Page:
Aggressive diets and lipid responses
- Cite this article as:
- Panzer, C. & Apovian, C.M. Curr Cardiol Rep (2004) 6: 464. doi:10.1007/s11886-004-0056-1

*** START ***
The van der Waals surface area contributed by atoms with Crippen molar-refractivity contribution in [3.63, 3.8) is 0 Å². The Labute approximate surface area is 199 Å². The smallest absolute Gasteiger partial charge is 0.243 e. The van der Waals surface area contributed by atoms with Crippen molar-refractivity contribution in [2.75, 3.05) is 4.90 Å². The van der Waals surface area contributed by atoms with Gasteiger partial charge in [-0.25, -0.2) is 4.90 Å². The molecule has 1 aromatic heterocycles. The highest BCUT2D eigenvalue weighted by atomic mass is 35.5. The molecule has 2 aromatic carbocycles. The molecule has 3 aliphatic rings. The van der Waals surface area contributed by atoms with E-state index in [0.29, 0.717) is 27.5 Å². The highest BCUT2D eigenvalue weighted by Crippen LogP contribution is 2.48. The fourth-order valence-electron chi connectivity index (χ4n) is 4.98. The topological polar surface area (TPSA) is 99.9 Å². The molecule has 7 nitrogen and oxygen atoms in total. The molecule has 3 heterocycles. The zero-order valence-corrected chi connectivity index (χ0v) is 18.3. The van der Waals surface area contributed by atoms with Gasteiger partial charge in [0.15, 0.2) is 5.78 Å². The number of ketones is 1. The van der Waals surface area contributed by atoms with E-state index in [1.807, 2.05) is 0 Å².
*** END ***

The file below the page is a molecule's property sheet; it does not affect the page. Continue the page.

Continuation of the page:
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Poor diet and physical inactivity, the two major contributors to the development of overweight and obesity, have recently been identified as the second most common actual cause of death in the United States. With the increasing awareness of the strong link between obesity and chronic disease, in particular cardiovascular disease, a myriad of diets have surfaced and many of them claim weight loss depends more on the macronutrient composition of the diet than the number of calories consumed. Long-term outcome data, particularly cardiovascular outcome data, on these diets are sparse. This article summarizes previous and recent reports of popular and aggressive diets, such as low-carbohydrate diets, low-fat diets, and very low-calorie diets, addressing their effects on weight loss and focusing on their effects on lipids and lipoproteins.